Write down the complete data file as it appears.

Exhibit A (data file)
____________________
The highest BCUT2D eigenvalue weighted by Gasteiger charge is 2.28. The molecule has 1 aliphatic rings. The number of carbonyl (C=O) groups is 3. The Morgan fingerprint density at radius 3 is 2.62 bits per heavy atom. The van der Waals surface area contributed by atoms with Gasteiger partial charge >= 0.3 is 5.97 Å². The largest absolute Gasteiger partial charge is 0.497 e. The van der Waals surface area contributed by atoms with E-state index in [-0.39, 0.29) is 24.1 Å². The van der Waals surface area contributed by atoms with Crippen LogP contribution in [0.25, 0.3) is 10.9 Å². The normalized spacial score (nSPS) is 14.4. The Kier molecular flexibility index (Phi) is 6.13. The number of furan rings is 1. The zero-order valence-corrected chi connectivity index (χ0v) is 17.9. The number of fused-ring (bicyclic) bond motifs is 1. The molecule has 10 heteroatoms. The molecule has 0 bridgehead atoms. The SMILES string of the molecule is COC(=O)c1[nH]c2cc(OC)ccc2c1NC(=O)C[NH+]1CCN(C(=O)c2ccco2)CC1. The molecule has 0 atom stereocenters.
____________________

The highest BCUT2D eigenvalue weighted by Gasteiger charge is 2.28. The molecule has 1 aliphatic rings. The number of carbonyl (C=O) groups is 3. The Morgan fingerprint density at radius 3 is 2.62 bits per heavy atom. The van der Waals surface area contributed by atoms with Gasteiger partial charge >= 0.3 is 5.97 Å². The largest absolute Gasteiger partial charge is 0.497 e. The van der Waals surface area contributed by atoms with E-state index in [-0.39, 0.29) is 24.1 Å². The van der Waals surface area contributed by atoms with Crippen LogP contribution in [0.25, 0.3) is 10.9 Å². The normalized spacial score (nSPS) is 14.4. The Kier molecular flexibility index (Phi) is 6.13. The number of furan rings is 1. The zero-order valence-corrected chi connectivity index (χ0v) is 17.9. The number of fused-ring (bicyclic) bond motifs is 1. The molecule has 10 heteroatoms. The molecule has 0 bridgehead atoms. The SMILES string of the molecule is COC(=O)c1[nH]c2cc(OC)ccc2c1NC(=O)C[NH+]1CCN(C(=O)c2ccco2)CC1. The molecule has 0 atom stereocenters.